The Xujiayao 14 Mandibular Ramus and Pleistocene Homo Mandibular Variation

Xiu-Jie WU & Erik TRINKAUS

en Comptes Rendus Palevol 13 (4) - Pages 333-341

Published on 30 June 2014

The earlier Late Pleistocene mandibular ramus from Xujiayao (northern China) preserves traits that vary distributionally among western Old World Pleistocene Homo samples and between Early/Middle Pleistocene archaic humans and Late Pleistocene modern humans in eastern Eurasia. Xujiayao 14 presents a lateral mandibular notch crest, an open mandibular foramen, a wide ramus, an asymmetrical mandibular notch, an enlarged superior medial pterygoid tubercle, (probably) a retromolar space, and gonial eversion, as well as an unusual depression in the planum triangulare. The first two traits appear ancestral for Later Pleistocene and recent Homo and are dominant among modern humans. The second two traits largely separate Xujiayao 14 and archaic Homo from modern humans. The next two traits are found in the highest frequency among the Neandertals, although gonial eversion contrasts with Late Pleistocene Neandertals. Xujiayao 14, in the context of Pleistocene and recent Homo samples and the other Xujiayao human remains, therefore provides a morphological mosaic, highlighting regional variation through the Pleistocene.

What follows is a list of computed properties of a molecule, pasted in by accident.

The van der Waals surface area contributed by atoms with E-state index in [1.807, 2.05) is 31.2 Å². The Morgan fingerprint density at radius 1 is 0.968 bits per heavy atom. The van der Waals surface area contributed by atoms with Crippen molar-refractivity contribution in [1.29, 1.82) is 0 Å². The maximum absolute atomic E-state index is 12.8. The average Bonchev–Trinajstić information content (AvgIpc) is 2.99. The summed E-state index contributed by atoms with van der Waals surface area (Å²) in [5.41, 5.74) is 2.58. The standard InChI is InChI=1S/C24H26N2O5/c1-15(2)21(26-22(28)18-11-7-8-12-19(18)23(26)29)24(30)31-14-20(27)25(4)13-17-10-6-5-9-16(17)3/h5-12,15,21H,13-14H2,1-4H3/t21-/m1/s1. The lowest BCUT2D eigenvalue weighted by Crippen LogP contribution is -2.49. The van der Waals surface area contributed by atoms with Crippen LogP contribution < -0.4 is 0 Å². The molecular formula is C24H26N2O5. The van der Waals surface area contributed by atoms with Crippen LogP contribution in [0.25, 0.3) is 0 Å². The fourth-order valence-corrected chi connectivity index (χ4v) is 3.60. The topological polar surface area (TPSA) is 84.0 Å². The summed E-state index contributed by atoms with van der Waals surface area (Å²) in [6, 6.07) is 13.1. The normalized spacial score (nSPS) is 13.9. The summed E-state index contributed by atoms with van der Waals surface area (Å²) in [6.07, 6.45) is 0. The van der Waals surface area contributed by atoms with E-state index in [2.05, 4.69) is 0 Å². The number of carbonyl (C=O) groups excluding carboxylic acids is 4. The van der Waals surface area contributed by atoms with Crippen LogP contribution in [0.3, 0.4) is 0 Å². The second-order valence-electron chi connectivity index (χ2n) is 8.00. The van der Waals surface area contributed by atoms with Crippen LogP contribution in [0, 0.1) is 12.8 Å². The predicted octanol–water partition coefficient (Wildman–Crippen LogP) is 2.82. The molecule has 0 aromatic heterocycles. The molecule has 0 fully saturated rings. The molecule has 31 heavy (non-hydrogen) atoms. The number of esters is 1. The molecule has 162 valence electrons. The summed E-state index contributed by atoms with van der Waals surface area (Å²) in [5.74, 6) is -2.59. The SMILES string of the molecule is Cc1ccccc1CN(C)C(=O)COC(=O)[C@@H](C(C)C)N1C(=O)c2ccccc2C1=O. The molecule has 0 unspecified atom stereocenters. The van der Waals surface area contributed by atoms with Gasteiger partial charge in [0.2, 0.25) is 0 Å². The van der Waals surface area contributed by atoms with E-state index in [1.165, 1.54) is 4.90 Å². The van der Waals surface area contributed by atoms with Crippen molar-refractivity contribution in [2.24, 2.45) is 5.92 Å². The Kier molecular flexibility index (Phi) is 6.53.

Mandible, China, Homo, Late Pleistocene, Late Archaic, Ramus, Neandertal

Download full article in PDF format Order a reprint